• Strategies for Brokers in MicroinsuranceAssess potential role and profitabilityIs this really a priority for brokersDevelop (buy) low-income market expertiseSomeone from MFIs or other type distributorIdentify demandRisk managements gapsIdentify potential market conduitsMFIs ( easier to start)Others retailers, utilities, cell phone operators, churches

  • OpportunitiesMicroinsurance Innovation FacilityInnovation grantsTechnical assistanceResearchMicro Insurance NetworkLeaders forumSub groupsNewsletter5TH International Microinsurance ConferenceDakar, Senegal 3-5 November 2009

  • *The MicroInsurance Centre Developing partnerships to insure the worlds poorwww.MicroInsuranceCentre.orgmjmccord@MicroInsuranceCentre.org

  • InsuranceCovers an individual / company / household for some or all of a financial loss that is linked to an unpredictable event or risk, via risk pooling and the payment of a premium

  • Models of Microinsurance DeliveryCommunity-Based Model (ILO STEP)Owned and Managed by MembersMutual Model (TYM and their planned MBA)Owned by members, professional managementPartnership Model (ABIC and VBARD)Very limited risk to MFI, administrative burden limitedAlso: full service insurer, provider, social security models, new microinsurance brokerage modelKEY ISSUE = PLACING RISK WHERE IT IS BEST MANAGED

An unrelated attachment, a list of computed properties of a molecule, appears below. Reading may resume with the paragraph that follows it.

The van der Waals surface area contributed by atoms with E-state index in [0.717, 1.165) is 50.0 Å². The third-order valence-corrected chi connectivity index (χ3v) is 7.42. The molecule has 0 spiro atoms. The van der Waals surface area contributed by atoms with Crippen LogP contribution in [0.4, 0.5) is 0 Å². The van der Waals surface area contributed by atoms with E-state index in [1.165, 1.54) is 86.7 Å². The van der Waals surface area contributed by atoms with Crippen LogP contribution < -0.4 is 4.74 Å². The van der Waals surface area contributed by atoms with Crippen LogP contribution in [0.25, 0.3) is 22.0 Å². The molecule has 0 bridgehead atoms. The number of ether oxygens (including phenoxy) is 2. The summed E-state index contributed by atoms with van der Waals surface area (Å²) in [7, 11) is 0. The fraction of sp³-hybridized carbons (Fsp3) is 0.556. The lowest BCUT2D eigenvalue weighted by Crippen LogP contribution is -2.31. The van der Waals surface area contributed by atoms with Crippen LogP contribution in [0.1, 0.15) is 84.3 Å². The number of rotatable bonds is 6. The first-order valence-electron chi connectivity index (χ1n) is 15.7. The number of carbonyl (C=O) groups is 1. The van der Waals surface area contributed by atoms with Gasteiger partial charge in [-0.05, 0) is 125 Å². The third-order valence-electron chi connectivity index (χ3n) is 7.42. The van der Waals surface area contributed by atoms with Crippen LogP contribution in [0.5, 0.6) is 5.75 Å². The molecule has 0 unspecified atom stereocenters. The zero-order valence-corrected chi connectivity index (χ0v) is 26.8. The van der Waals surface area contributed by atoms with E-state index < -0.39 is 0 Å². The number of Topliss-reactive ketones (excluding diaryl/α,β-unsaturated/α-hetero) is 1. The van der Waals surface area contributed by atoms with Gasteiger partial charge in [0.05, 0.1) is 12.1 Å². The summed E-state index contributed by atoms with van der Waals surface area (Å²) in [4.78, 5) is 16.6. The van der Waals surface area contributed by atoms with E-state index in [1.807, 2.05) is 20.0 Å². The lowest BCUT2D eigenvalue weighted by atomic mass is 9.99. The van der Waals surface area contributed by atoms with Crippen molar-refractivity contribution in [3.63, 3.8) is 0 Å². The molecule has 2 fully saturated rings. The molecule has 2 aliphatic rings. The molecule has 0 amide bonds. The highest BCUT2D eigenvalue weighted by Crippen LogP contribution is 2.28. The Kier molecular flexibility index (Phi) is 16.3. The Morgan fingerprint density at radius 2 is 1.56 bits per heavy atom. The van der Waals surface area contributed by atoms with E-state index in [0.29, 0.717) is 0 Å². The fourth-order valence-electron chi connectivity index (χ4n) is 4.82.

• Knowledge GapInsurersFinancial institutions (especially MFIs)Other delivery channels

    The graphs and boxes exclude the All China Federation of Trade Unions. Their reported 28.3 million covered lives is one-third of the total microinsurance covered lives identified in this project and thus significantly distorts the numbers when disaggregating and analyzing the details of the programs. The ACFTU offers a multi-cover product to trade union members that covers an aspect of life, health, AD&D, and property all in the same product. They report this cover is purchased by 28.3 million members. This is an anomalous program and is likely not replicable. In addition the product quality should be further assessed. The reported 28.3 members are included in the total covered lives amount of 78 million.*Their attitudes and perceptions of insurance, Their understanding of insurance concepts The relationship between the potential clients perception of need and the product The mechanism of premium payment The total cost of the coverage The available household income

    ***There are several types of models that are possible:Community Based ModelIn Tanzania, where there are strong community organizations, a community-based model was pilot tested in 1996. The community model is usually stronger when there are existing social organizations. Provider Model The provider model is one in which the provider insures the client. The client must then go to that provider for care.Insurer ModelMFIPartnership ModelMicrocare